Cambridge, MA July 17, 2002 Frictionless Commerce has announced the availability of it Frictionless Sourcing Optimizer, a sourcing optimization module that integrates with the Frictionless Sourcing software platform.
Developed at Frictionless and based on significant input from Operations Research experts and sourcing practitioners, this optimization module is designed to give purchasing professionals visibility into trade-offs between supplier bids and internal requirements and constraints, shortening the time it takes to make supply allocation decisions. In addition, Frictionless Sourcing Optimizer simplifies the process of weighting, analyzing and comparing supplier bids at the global and line-item level, so users can quickly and easily locate the optimal supply solutions.
Frictionless said the Sourcing Optimizer has the optimization embedded within the sourcing process. Once RFx proposals have been received, purchasers can then automatically feed the data into the optimization engine to determine the right allocation by line items and total offers.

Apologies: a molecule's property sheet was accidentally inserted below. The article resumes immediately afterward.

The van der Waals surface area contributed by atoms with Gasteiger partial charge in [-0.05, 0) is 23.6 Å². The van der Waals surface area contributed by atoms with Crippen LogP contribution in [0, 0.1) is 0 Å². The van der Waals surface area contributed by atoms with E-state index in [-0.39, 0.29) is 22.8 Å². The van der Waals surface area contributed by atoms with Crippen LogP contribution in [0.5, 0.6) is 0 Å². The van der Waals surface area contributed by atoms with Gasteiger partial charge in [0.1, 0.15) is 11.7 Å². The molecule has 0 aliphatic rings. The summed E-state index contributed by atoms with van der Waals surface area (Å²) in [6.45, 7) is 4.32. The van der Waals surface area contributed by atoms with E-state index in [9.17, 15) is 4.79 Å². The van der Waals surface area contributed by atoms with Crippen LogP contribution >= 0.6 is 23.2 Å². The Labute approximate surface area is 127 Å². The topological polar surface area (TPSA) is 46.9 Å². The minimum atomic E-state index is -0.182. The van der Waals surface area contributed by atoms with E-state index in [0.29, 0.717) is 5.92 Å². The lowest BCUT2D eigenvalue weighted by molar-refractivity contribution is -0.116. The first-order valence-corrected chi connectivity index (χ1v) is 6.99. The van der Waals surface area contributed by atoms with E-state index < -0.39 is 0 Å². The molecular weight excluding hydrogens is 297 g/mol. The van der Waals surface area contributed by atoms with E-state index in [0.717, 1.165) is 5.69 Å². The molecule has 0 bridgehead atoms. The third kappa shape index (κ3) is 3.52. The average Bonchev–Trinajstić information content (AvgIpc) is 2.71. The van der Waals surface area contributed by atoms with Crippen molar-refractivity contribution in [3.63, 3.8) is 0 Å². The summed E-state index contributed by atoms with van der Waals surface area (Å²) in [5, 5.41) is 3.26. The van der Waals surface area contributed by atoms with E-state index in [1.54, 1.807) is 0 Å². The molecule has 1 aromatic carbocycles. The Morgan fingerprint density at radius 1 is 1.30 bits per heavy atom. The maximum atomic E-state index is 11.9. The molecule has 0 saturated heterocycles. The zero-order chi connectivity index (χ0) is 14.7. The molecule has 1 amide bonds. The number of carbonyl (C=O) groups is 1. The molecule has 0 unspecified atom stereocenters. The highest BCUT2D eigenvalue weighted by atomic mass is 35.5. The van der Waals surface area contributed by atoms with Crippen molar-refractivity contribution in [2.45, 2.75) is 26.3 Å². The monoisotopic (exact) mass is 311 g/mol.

The module can weigh many different simultaneous factors, including: number of suppliers awarded, percentage of spend allocated to suppliers, delivery schedules and line item substitutions. Besides providing information on the cost and performance impacts of tradeoffs, as well as alternate offers and allocation strategies, the module also features an intuitive wizard that allows sourcing managers to establish, execute and review bid optimization scenarios.
Tim Minahan, vice president of supply chain research at the Aberdeen Group, said, "Optimization-based decision support should appeal particularly to large enterprises that are confronted with examining complex, multi-line-item bids for multiple divisions and sites. The Frictionless Sourcing Optimizer has a high-level of usability, enabling frontline sourcing experts to define the analysis scenarios required to identify lowest total cost award allocation strategies that comply with their company's business objectives and constraints."
He added that Aberdeen's research has shown that companies can realize an additional 5 to 15 percent in cost savings by using optimization-based decision support.